Telehealth Billing & Coding for Non-Video Phone Calls

Original story posted on: April 13, 2020

As CMS continues to update their policies on telehealth during the COVID-19 pandemic and the Public Health Emergency, ICD10monitor is here to continue to keep you informed on these changes. 

ICD10 University will be presenting a live Telehealth Webcast on:
How To Bill Telehealth Services Under the 1135 Waiver
Wednesday, April 15, 2020 | 1:30-3:00 p.m. EST | 12:30-2:00 p.m. CST | 10:30 a.m.-12:00 p.m. PST

In the meantime, let us answer some burning questions to get you through the telehealth confusion, until you can join our webcast.

QUESTION: What are requirements to use regular office visit codes (i.e new patient codes, 99201-99205, and established patient codes, 99212-99215) with telehealth? Can regular office visit codes be used for just a phone call between the provider and the patient, without video capability?

ANSWER: No. The provider must use telecommunication application, which mandates audio and visual, under Waiver 1135. They can use their smart phone or cell phone for the doctor-to-patient phone calls, and most cell phones have a video chat option (i.e. FaceTime, Skype, Google Duo, Facebook Video Chat).

I know this is causing confusion. Also, some Medicare-aged patients are resisting and/or refusing the video chat option. This means that the visit is now telemedicine, not telehealth, and a phone call code, 99441-99443, is the only option between your physician and/or QHP. The visit would need to be timed and still include consent, to report a phone call.

In the Centers for Medicare & Medicaid Services (CMS) chart below, note the difference between virtual check-in (which specifically states “telephone” or “telecommunications”); however, in Medicare telehealth visits, it states “telecommunication system” (which mandates audio/video both).

(Of note: CMS has issued guidance to not use TikTok, Facebook Live, Vimeo, Twitch, etc., as these are public chat platforms that allow audience visitors to join the conversation).

QUESTION: When billing office visit codes for telehealth, if the two-way interactive video communications requirement has been met and documented, what is the POS (place of service)? We were told 02 for telehealth in March, but that has changed?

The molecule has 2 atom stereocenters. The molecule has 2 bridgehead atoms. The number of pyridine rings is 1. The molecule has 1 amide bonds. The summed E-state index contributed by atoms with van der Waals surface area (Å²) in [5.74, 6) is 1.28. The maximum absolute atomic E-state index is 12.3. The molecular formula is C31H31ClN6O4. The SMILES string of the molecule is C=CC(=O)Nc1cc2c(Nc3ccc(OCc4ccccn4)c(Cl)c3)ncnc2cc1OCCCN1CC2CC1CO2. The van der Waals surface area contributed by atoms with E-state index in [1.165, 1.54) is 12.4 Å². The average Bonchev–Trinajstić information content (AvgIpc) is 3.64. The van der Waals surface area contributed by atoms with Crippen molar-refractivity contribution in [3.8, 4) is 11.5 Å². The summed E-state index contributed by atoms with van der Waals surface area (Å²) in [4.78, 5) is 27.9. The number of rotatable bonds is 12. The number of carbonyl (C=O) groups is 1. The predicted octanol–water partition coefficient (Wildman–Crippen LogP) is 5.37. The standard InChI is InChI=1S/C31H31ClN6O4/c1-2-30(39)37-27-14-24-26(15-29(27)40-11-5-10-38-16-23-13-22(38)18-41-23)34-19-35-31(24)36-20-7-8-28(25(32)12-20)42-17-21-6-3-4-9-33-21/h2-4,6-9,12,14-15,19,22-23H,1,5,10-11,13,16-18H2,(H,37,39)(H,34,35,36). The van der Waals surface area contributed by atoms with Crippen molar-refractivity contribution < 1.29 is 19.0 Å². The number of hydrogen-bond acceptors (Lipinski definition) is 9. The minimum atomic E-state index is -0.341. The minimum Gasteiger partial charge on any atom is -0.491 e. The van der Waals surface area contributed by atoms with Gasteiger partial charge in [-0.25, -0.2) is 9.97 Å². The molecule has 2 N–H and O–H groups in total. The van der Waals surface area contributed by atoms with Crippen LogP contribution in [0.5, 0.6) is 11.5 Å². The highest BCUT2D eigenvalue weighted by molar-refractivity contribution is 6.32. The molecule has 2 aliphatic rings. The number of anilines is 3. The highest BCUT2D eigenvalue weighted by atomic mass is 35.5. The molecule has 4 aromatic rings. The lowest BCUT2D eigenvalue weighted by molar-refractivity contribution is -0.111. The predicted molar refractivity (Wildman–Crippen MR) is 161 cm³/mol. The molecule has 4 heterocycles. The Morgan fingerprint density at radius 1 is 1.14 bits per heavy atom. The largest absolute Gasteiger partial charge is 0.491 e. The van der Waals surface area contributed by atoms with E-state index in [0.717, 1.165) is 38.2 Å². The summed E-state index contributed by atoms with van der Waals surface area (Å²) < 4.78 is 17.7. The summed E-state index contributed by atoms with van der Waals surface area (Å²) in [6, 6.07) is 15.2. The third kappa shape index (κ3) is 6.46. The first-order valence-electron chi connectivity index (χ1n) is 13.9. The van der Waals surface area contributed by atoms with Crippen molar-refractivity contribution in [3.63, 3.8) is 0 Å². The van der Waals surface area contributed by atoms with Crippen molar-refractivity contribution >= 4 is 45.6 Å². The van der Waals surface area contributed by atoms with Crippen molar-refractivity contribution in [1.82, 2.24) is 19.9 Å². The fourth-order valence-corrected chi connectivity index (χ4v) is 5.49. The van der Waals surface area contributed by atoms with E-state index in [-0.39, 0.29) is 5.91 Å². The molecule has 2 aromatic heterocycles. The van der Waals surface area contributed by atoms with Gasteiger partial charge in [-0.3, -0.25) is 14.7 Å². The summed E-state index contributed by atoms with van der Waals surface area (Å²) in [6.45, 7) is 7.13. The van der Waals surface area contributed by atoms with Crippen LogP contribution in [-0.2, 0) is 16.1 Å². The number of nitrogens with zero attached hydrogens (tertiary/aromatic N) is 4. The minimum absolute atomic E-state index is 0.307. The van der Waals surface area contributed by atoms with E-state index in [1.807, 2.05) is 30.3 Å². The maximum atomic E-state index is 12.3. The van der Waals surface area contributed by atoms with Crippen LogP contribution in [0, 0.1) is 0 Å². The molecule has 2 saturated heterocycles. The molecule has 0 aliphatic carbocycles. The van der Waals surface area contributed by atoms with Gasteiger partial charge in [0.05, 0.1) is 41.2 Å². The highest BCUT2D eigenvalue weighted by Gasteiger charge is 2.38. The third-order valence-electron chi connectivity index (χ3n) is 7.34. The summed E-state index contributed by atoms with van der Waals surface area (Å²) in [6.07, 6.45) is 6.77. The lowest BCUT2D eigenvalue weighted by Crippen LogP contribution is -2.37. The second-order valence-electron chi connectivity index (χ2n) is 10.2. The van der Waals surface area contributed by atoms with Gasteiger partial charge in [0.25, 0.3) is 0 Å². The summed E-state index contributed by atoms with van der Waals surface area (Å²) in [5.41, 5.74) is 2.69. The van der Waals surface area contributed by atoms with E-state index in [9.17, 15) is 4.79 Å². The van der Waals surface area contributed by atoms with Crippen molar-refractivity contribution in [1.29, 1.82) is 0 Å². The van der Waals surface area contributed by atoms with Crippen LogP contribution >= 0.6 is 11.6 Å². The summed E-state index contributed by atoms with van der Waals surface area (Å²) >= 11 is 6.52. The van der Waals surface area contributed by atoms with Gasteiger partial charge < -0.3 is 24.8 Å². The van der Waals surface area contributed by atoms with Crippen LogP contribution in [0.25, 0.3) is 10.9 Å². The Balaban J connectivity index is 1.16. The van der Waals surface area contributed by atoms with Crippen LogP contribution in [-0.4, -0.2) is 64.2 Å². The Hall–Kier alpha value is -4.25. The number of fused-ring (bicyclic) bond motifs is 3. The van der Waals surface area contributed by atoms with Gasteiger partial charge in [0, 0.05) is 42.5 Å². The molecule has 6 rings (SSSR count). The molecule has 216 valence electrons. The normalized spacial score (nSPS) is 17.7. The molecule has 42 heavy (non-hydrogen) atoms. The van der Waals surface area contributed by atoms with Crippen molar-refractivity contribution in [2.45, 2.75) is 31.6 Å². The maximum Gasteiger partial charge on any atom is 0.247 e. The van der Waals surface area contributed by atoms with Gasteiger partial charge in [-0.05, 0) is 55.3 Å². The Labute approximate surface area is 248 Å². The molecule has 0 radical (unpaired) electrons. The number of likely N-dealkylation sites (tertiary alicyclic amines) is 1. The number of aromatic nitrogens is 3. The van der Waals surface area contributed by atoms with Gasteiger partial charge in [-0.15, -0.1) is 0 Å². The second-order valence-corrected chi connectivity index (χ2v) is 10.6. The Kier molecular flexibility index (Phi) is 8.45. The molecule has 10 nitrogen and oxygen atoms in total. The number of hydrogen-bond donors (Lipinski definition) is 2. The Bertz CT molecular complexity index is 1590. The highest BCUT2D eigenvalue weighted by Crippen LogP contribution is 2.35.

ANSWER: Yes, in the March 31 CMS published update, the agency changed its position on the 02 POS, as that will reduce by about 20 percent services to be paid at a facility rate. For continuity, the waiver flexibilities were updated to instruct providers to use the POS that would have been used had the patient had a face-to-face visit. So if the patient is at home, but the physician is providing a telehealth visit from his/her office, the POS would be 11 on the office visit code (99201-99215). You also need to include a -95 modifier to identify the service as delivered via telehealth.

QUESTION: If the patient was seen in the past seven days in the office or for a telehealth visit, and now calls for a phone-only consultation, can we still bill this as a virtual check-in (G2012) or a phone call (99441-99443, when they have that 7-day global period?)

ANSWER: For the virtual check-in code, G2012, I would say no. That was specifically tied to a “possible E&M” with the patient. So, if the patient was seen seven days prior for a related condition, it is an extension of that visit. As for the telephonic visits, 99441-99443 and 98966-98968, the CPT descriptor has similar rules regarding these codes, and CMS has not addressed it. In lieu of clear direction, I would follow CPT guidance. Reminder: phone calls are not telehealth, so do not add the modifier -95.

QUESTION: A patient was seen via audio-video telecommunication, and the video portion stopped connection after five minutes due to weather, and we could not get it back up. We continued with the audio portion of the telehealth visit. Can we code for an office visit in this case?

ANSWER: Since the main focus of the visit was done without video chat capabilities, as mandated by the  new waiver in Section 1135(b) of the Social Security Act explicitly allowing the U.S. Department of Health and Human Services (HHS) Secretary to authorize use of telephones that have audio and video capabilities for the furnishing of Medicare telehealth services during the COVID-19 Public Health Emergency..

This visit would now revert to a telephonic visit, again, codes, 99441-99443, and time would need to be documented to enable the provider to choose the correct code. These are time-based codes.


For continued updates and more education on telehealth coding and billing during the coronavirus pandemic, please join our “How to Bill Telehealth Services Under the 1135 Waiver” webcast at:

We are here to keep you informed.

Disclaimer: Every reasonable effort was made to ensure the accuracy of this information at the time it was published. However, due to the nature of industry changes over time we cannot guarantee its validity after the year it was published.

Terry Fletcher, BS, CPC, CCC, CEMC, CCS, CCS-P, CMC, CMSCS, CMCS, ACS-CA, SCP-CA, QMGC, QMCRC, is a healthcare coding consultant, educator, and auditor with more than 30 years of experience. Terry is a past member of the national advisory board for AAPC, past chair of the AAPCCA, and an AAPC national and regional conference educator. Terry is the author of several coding and reimbursement publications, as well as a practice auditor for multiple specialty practices around the country. Her coding and reimbursement specialties include cardiology, peripheral cardiology, gastroenterology, E&M auditing, orthopedics, general surgery, neurology, interventional radiology, and telehealth/telemedicine. Terry is a member of the ICD10monitor editorial board and a popular panelist on Talk Ten Tuesdays.

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